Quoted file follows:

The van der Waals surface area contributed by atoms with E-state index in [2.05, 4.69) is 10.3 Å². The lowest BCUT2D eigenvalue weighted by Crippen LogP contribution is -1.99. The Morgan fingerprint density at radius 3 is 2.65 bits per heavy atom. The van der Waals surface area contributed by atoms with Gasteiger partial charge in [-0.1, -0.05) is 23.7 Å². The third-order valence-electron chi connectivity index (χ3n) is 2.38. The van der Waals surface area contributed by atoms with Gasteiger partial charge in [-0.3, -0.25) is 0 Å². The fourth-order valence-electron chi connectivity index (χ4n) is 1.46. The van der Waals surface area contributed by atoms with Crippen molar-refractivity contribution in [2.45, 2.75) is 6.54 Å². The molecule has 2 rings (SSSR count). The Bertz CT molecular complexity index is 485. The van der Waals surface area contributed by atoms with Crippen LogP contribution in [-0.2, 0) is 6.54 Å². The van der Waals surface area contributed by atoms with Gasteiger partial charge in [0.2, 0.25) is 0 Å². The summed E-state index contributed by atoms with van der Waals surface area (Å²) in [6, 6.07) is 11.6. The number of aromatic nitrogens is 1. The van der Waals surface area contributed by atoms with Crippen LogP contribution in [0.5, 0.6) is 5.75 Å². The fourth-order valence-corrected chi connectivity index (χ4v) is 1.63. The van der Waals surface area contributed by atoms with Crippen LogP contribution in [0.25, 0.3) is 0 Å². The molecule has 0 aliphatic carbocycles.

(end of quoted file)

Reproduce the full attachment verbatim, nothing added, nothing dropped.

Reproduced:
The van der Waals surface area contributed by atoms with E-state index in [2.05, 4.69) is 10.3 Å². The lowest BCUT2D eigenvalue weighted by Crippen LogP contribution is -1.99. The Morgan fingerprint density at radius 3 is 2.65 bits per heavy atom. The van der Waals surface area contributed by atoms with Gasteiger partial charge in [-0.1, -0.05) is 23.7 Å². The third-order valence-electron chi connectivity index (χ3n) is 2.38. The van der Waals surface area contributed by atoms with Gasteiger partial charge in [-0.3, -0.25) is 0 Å². The fourth-order valence-electron chi connectivity index (χ4n) is 1.46. The van der Waals surface area contributed by atoms with Crippen molar-refractivity contribution in [2.45, 2.75) is 6.54 Å². The molecule has 2 rings (SSSR count). The Bertz CT molecular complexity index is 485. The van der Waals surface area contributed by atoms with Crippen LogP contribution in [-0.2, 0) is 6.54 Å². The van der Waals surface area contributed by atoms with Gasteiger partial charge in [0.2, 0.25) is 0 Å². The summed E-state index contributed by atoms with van der Waals surface area (Å²) in [6, 6.07) is 11.6. The number of aromatic nitrogens is 1. The van der Waals surface area contributed by atoms with Crippen LogP contribution in [0.5, 0.6) is 5.75 Å². The fourth-order valence-corrected chi connectivity index (χ4v) is 1.63. The van der Waals surface area contributed by atoms with Crippen LogP contribution in [0.25, 0.3) is 0 Å². The molecule has 0 aliphatic carbocycles.